Tag Archive for Project Labor Agreements

Copies of All Project Labor Agreements Implemented in 2016 on California Government Projects

Copies of All Project Labor Agreements Implemented in 2016 on California Government Projects

COUNTY GOVERNMENT AGENCY PROJECT or PROJECTS (with link to PLA)
1 San Francisco Bay Area Bay Area Rapid Transit (BART) Bay Area Rapid Transit (BART) Project Labor Agreement Policy – 9 Major Projects in Next 5 Years
2 San Francisco Bay Area San Francisco Bay Area Water Emergency Transportation Authority (WETA) San Francisco Bay Area Water Emergency Transportation Authority Downtown San Francisco Ferry Terminal Expansion Project Labor Agreement
3 San Francisco Bay Area San Francisco Bay Restoration Authority San Francisco Bay Restoration Authority Project Labor Agreement Policy
4 Alameda Fremont Unified School District Fremont Unified School District Project Labor Agreement
5 Alameda Alameda Unified School District Alameda Unified School District Project Labor Agreement
6 Alameda City of Hayward City of Hayward Project Labor Agreement Policy
7 Alameda Oakland Unified School District Oakland Unified School District Project Labor Agreement – 2016-2021
8 Contra Costa City of Brentwood City of Brentwood Library Project Labor Agreement
9 Contra Costa City of Concord City of Concord Project Labor Agreement – All Work Over $750,000
10 Fresno City of Fresno Transformative Climate Communities Project Labor Agreement
11 Los Angeles Long Beach Community College District Long Beach Community College District Project Labor Agreement
12 Los Angeles Port of Long Beach Port of Long Beach Project Labor Agreement – All Work
13 Monterey County of Monterey/Monterey County Water Resources Agency Monterey County Water Resources Agency Interlake Tunnel Project Labor Agreement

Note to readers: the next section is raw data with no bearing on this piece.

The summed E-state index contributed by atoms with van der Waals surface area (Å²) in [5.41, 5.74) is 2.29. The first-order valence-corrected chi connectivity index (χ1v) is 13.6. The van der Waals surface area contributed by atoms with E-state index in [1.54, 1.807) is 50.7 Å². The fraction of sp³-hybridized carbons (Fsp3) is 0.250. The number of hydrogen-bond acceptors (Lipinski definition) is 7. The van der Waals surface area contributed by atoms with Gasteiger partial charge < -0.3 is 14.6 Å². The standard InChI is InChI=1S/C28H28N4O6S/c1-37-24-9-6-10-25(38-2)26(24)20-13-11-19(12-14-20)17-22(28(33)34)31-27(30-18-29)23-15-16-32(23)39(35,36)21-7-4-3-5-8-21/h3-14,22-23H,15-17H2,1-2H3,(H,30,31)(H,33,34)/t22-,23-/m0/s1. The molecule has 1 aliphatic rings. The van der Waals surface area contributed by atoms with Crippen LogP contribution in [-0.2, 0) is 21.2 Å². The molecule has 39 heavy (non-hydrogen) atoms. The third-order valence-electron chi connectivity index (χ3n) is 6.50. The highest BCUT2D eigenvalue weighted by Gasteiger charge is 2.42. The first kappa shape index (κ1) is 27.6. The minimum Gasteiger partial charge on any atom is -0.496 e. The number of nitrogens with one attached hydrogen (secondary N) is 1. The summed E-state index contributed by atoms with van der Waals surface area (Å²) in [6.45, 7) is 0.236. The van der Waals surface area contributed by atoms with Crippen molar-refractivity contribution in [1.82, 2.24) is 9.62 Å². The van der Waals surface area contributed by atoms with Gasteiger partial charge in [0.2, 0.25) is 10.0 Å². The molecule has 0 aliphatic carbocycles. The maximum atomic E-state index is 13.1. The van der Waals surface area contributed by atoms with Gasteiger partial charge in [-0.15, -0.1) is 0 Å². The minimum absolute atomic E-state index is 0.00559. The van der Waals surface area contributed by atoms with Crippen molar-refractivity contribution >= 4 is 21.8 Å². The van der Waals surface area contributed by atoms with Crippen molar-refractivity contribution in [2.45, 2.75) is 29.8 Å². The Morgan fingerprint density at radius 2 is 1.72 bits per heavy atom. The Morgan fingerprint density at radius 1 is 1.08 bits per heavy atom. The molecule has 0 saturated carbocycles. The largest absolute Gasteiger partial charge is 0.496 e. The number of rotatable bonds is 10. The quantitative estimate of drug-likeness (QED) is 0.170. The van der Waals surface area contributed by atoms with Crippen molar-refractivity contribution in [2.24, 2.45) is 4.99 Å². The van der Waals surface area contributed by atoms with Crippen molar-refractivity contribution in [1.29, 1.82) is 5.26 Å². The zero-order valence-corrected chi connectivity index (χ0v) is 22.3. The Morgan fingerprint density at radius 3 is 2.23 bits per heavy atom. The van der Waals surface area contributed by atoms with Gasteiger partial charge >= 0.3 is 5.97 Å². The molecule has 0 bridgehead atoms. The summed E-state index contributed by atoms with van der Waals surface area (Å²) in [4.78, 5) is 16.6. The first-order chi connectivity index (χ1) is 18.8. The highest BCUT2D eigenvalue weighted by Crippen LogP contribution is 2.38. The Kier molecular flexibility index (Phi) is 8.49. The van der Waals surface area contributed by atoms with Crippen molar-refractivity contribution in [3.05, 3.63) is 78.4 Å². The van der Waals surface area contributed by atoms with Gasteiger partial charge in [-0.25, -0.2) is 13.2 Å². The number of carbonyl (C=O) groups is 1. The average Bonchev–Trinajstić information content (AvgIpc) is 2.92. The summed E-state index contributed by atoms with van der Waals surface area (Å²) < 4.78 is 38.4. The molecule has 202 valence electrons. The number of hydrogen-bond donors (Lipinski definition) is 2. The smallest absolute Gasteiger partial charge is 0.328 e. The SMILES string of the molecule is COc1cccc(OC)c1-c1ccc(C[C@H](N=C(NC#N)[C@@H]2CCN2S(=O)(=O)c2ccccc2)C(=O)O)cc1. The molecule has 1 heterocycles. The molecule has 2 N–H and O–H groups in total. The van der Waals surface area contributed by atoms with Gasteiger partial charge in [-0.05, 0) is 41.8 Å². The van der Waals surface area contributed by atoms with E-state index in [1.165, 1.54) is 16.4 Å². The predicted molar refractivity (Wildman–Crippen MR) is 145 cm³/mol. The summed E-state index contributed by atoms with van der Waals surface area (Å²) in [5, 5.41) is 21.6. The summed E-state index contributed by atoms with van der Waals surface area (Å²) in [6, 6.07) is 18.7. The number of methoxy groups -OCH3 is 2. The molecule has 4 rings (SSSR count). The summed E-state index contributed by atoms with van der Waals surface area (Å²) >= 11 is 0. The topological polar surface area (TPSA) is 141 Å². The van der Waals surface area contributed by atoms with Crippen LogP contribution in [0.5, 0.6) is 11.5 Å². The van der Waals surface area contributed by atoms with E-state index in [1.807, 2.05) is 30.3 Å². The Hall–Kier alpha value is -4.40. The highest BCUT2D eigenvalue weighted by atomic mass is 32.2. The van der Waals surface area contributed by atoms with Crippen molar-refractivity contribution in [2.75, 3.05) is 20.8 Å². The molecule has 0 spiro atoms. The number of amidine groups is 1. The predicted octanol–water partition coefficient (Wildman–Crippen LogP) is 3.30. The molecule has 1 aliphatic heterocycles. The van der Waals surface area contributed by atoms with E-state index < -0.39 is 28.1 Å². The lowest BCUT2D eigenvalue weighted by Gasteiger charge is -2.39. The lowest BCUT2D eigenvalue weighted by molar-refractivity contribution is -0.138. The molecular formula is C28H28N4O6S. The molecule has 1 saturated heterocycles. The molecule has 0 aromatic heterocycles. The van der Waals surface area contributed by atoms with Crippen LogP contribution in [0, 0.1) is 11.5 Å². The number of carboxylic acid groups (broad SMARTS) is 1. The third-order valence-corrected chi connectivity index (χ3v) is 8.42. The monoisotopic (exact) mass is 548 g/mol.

14 San Diego Grossmont-Cuyamaca Community College District Grossmont-Cuyamaca Community College District Project Labor Agreement
15 San Diego Sweetwater Union High School District Sweetwater Union High School District Project Labor Agreement
16 San Francisco San Francisco Public Utilities Commission San Francisco Public Utilities Commission Sewer System Improvement Program and Auxiliary Water Supply System Project Labor Agreement Extension 2016
17 Santa Clara County of Santa Clara Santa Clara County Project Labor Agreement Policy – Reduce Threshold from $10 Million to $2 Million
18 Santa Clara County of Santa Clara Santa Clara County Main Jail North Cell Hardening Project Labor Agreement
19 Santa Clara Santa Clara Valley Transportation Authority Santa Clara Valley Transportation Authority Project Labor Agreement Policy
20 San Joaquin City of Stockton City of Stockton Project Labor Agreement

Citizens Bond Oversight Committees Make Recommendations on Project Labor Agreements

My November 5, 2015 article published at www.UnionWatch.org entitled Will Citizens’ Bond Oversight Committees Crumble Against Union Power? outlines the history of Citizens’ Bond Oversight Committees in reviewing and making recommendations on proposed Project Labor Agreements at California school and community college districts.

What’s the latest addition to this history? On November 12, 2015, the Citizens’ Bond Oversight Committee for the Grossmont-Cuyamaca Community College District voted 7-1 to recommend against a proposed Project Labor Agreement for a $398 million bond measure. Here is the text of the resolution:


The Citizens Bond Oversight Committee for the Grossmont-Cuyamaca Community College District approved the following recommendation at a special meeting on Thursday, November 12, 2015 by a vote of 7 in favor of the motion, one opposed to motion, and one recused as follows:

Recommendation: